What are we doin' here?



Huh? What are we doin' here?



What are we doin' here?

What are we doin' here?



What are we doin' here, huh?



What are we doin' here?

What are we doin' here?



Dad, Dad, Ariel's upset.

She spent too long in the bath.



- What's wrong with you?

- My feet are like prunes.



- What?

- They're like prunes.



Oh, Jesus. Where's your ma?



Are you OK?



It's too hot.



Dad, how are you gonna get

that air conditioner up and down the path?



- Dad, how are you gonna...

- Jesus!



Come on.



Come on.



Dad, they're gonna shoot you.



(shouts angrily)



- Dad, look out!

- (man) Asshole!






Look! It's Dad!



You're using, Papo.



You're using. No, no.

No, don't you walk...






Hey, can I have some of whatever he's on?



Crazy freaked-out Irishman.



Christy, open the door.



Mom! Mom, Dad's got an air conditioner!

He's coming! He's coming!



Walk away from me!

Go on!



Jesus, Johnny!

You'll have a heart attack.



- Open the window.

- (Christy) Open the window, Mom!



- Open the window.

- (Christy) Open the window, Mom!



Open the window!



- Mom, open the window.

- Open the window!



Open the window!



(grunts and yells in exasperation)






What's wrong?



Wrong plug.



   cents short.



That's no use to me.

I gotta make a living. $ .  .



I'll give it to you tomorrow.



- You're from the junkies' building, right?

- So?



Look at that.



That's from holding the knife of a junkie.



I got    stitches.

He got probation.



Do I look like a junkie to you?



$ .  .



- What's that?

- There's five cents on each of those.



Where's the $    I gave you?



I put it in the bank like you insisted.



And    cents.



And $  Mr. American Dream.



And one plug.



And one cent.



Dad, don't worry.

Mom's breathing's OK.



Is it OK?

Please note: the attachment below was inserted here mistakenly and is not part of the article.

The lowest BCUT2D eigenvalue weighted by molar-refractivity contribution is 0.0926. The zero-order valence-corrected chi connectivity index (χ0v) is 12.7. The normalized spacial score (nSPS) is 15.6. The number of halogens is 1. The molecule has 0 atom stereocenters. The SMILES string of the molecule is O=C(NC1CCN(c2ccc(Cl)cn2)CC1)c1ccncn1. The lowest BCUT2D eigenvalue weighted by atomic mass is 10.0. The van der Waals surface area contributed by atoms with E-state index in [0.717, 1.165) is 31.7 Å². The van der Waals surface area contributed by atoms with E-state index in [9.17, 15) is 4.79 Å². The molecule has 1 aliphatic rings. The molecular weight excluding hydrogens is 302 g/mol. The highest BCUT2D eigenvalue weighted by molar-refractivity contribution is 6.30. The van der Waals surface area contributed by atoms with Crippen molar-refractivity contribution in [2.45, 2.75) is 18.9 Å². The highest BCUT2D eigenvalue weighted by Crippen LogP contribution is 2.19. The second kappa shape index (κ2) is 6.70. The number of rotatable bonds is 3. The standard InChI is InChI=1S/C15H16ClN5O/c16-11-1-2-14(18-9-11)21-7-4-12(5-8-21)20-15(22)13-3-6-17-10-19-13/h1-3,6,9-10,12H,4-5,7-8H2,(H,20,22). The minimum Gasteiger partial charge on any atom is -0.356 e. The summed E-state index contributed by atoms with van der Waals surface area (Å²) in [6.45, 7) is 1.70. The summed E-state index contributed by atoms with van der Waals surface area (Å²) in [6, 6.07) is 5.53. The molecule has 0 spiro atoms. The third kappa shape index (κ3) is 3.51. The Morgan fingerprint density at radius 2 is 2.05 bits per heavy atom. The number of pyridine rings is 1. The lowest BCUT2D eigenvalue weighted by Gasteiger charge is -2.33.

It's the lemon drops. They're magic.



You take them

and you forget about your breathing.



Say your prayers.



(air conditioner rumbles)



Scary, Dad.



It's all right.



Let's get your head in there.

Is that good?



Is that good for you?

Yeah? Whoo-hoo!



(Ariel shrieks)



Come on, get your face in there.

Look at that.



You're a genius, Dad.



(air conditioner stops)



(dance music stops)



(man) Hey, gringo!

Gringo, what the hell is goin' on up there?!



(Christy) We got out of there

as fast as we could.



We went to the bank, took out our money,



and went to the movies,

where it was lovely and cool.



(# theme from "E. T. the Extra-Terrestrial")



Listen, don't be upset.

E.T.'s gone to heaven.



- (Ariel) But they said he went home.

- Well, that's the same thing.






It's not.



I miss things.



What do you miss?




I have no one to play with.



- You have your sister to play with.

- No. She plays with her camcorder.



And I've no one to tell my secrets to.



Christy tells them to her camcorder.



(whispers) And she won't let me

hear what she says.



And you don't play with us anymore.



- I do play with youse.

- Not like you used to.



Here you go!



(Ariel) Dad! Dad!



Dad, you can win E.T.! You can win E.T.!